The WindowsApplicationDriverUrl is pointing to the server of WinAppDriver which we will install later. Normally we don’t need to change it as the default value will be “http://127.0.0.1:4723”.
The AppToLaunch variable is the one we need to change. Here, we need to replace the part before “!App” with the Package Family Name, which can be found in the Packaging tab of the UWP app manifest, as shown in the screenshot below.
Take note that there is a line of comment right above the AppToLaunch variable. It says, “The app must also be installed (or launched for debugging) for WinAppDriver to be able to launch it.” This is a very important line. It means when we are testing locally, we need to make sure the latest of our UWP app is deployed locally. Also, it means that the UWP app needs to be available on the Build Agent which we will talk about in later part of this article.
I will not go through on how to write the test cases as they are available on my GitHub project: https://github.com/goh-chunlin/Lunar.Paint.Uwp/tree/master/Lunar.Paint.Uwp.Tests.WinAppDrive. Instead, I will highlight a few important points here.
Writing GUI Test Cases: AccessibilityId
In the test cases, to identify the GUI element in the program, we need to use
AppSession.FindElementByAccessibilityId(<The AccessibilityId of the GUI Element>);
By default, the AccessibilityId is mapped to the x:Name of the XAML control in our UWP app. For example, we have a “Enter” button as follow.
<Button x:Name="WelcomeScreenEnterButton" Content="Enter"... />
To access this button, in the test code, we can do like the following.
var welcomeScreenEnterButton = AppSession.FindElementByAccessibilityId("WelcomeScreenEnterButton");
Of course, if we want to have an AccessibilityId which is different from the Name of the XAML control (or the XAML control doesn’t have a Name), then we can specify the AccessibilityId in the XAML directly as follows.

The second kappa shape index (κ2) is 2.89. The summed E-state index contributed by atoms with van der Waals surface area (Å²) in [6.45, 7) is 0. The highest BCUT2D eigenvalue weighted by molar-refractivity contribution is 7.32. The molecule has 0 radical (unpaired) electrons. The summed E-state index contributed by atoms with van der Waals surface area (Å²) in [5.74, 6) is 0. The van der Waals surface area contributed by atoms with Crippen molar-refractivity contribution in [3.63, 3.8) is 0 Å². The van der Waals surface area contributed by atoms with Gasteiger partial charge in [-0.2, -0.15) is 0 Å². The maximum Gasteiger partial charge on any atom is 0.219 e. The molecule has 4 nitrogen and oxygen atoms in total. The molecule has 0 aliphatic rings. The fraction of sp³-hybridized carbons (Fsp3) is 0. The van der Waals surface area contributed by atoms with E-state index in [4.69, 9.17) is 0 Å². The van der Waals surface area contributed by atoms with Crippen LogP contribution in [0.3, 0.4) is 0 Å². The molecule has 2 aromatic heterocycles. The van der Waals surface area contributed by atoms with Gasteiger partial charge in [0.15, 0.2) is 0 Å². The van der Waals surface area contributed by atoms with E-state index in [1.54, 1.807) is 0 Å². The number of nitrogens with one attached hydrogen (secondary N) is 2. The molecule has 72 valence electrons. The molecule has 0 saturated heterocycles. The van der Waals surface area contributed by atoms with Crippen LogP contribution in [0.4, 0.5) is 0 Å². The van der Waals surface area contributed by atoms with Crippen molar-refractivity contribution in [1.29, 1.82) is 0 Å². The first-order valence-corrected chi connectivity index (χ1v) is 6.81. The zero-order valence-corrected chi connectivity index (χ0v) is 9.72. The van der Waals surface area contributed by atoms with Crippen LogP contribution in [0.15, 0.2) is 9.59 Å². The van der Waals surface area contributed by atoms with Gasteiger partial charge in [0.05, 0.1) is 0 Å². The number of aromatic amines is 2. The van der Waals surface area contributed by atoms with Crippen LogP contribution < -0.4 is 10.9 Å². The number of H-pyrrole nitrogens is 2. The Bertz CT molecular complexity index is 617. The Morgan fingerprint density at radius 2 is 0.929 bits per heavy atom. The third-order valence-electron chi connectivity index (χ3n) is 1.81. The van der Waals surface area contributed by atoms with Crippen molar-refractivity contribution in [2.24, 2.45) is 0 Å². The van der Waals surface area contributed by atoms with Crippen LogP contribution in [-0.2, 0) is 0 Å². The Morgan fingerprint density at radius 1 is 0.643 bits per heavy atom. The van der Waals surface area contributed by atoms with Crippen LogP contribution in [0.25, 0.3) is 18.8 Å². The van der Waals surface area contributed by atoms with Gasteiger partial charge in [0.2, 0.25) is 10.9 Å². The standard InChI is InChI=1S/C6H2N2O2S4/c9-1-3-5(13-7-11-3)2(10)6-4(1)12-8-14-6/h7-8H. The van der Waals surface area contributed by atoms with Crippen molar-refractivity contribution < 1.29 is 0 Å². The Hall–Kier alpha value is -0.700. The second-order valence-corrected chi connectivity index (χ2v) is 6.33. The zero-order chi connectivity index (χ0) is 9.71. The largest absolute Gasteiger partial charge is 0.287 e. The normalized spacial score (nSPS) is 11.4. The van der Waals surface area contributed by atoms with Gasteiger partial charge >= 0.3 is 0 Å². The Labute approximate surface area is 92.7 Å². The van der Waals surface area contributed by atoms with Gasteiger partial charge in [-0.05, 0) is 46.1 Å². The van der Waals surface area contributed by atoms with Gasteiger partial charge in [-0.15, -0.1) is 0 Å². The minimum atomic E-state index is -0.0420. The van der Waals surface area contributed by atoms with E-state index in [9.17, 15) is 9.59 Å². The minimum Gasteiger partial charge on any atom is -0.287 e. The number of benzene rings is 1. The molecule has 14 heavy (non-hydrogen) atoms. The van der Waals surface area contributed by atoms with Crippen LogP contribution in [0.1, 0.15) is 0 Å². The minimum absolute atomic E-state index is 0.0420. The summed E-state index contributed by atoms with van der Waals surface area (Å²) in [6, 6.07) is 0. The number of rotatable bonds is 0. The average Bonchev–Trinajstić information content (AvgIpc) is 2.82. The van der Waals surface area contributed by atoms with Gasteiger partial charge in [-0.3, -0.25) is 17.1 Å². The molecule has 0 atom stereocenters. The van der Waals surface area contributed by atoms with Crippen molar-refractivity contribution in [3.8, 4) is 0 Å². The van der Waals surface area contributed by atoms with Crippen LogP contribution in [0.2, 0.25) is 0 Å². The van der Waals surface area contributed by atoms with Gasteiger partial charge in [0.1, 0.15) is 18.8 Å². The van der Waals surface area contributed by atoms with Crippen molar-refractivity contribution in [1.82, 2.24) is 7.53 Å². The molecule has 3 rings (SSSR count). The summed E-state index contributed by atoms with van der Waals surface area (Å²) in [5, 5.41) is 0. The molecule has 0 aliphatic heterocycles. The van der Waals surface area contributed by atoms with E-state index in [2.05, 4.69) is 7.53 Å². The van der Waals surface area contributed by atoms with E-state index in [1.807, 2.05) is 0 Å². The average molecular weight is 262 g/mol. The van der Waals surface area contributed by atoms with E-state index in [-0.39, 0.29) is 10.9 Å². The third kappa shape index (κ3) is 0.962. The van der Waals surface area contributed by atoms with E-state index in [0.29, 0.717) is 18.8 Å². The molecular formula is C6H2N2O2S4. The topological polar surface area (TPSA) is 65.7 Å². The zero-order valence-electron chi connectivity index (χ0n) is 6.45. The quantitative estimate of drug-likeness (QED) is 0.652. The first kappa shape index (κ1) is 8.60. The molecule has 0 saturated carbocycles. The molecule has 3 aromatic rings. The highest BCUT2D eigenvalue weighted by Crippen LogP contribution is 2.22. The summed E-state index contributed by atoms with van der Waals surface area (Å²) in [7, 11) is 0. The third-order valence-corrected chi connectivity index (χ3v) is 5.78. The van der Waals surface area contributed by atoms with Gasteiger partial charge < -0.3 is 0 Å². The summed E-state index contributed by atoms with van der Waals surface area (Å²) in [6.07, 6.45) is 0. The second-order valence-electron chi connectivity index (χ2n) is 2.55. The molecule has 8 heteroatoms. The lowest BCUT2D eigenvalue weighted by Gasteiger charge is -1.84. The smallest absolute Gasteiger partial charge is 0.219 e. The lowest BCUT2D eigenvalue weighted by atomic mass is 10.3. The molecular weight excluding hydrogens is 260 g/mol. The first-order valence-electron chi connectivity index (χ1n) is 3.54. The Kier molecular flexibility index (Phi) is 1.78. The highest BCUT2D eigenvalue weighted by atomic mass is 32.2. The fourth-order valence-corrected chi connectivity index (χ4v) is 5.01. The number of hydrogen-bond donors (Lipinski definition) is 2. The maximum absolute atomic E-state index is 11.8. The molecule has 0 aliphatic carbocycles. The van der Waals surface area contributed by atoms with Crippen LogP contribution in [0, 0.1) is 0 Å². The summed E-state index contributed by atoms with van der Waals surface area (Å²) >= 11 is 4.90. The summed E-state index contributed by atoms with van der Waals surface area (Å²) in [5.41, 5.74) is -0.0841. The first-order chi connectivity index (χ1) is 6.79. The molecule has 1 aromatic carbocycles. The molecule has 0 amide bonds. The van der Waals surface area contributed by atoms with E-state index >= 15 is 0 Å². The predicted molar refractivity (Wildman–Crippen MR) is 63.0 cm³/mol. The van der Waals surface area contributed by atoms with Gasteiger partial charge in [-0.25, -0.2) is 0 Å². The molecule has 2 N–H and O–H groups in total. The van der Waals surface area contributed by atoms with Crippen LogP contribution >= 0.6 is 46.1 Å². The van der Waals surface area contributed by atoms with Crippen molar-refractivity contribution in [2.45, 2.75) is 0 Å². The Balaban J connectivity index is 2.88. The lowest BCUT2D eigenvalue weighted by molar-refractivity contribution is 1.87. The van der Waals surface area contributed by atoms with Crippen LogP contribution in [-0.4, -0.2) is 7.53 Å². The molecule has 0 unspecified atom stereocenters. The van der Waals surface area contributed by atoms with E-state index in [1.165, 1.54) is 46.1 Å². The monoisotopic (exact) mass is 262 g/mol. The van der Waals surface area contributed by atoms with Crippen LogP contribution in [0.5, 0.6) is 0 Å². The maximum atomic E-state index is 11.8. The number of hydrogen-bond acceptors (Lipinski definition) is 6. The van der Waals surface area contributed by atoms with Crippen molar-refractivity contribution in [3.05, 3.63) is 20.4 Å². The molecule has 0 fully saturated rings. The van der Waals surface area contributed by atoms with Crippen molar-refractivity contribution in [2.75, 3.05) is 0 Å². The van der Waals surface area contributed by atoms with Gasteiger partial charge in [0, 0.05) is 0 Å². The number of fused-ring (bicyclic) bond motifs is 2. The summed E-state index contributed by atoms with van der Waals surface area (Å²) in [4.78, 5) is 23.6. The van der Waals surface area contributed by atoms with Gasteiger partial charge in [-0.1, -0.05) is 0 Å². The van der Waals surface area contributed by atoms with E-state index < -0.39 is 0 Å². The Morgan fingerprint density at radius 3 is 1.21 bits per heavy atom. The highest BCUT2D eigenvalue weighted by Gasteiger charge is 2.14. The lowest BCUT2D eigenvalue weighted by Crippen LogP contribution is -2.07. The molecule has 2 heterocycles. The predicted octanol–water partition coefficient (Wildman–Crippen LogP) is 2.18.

<Button x:Name="WelcomeScreenEnterButton" AutomationProperties.AutomationId="EnterButton" Content="Enter"... />
Then to access this button, in the test code, we need to use EnterButton instead.
var welcomeScreenEnterButton = AppSession.FindElementByAccessibilityId("EnterButton");
Writing GUI Test Cases: AccessibilityName
The method above works well with XAML controls which are having simple text as the content. If the content property is not string, for example if the XAML control is a Grid that consists of many other XAML controls or the XAML control is a custom user control, then Appium will fail to detect the control with the AccessibilityId with the following exception message “OpenQA.Selenium.WebDriverException: An element could not be located on the page using the given search parameters”.
Thanks to GeorgiG from UltraPay, there is a solution to this problem. As GeorgiG pointed out in his post on Stack Overflow, the workaround is to overwrite the AutomationProperties.Name with a non-empty string value, such as “=”.
Hence, in my demo project, I have the following code for a Grid.
<Grid x:Name="WelcomeScreen" AutomationProperties.Name="-"> ... </Grid>
Then in the test cases, I can easily access the Grid with the following code.
var welcomeScreen = AppSession.FindElementByAccessibilityId("WelcomeScreen");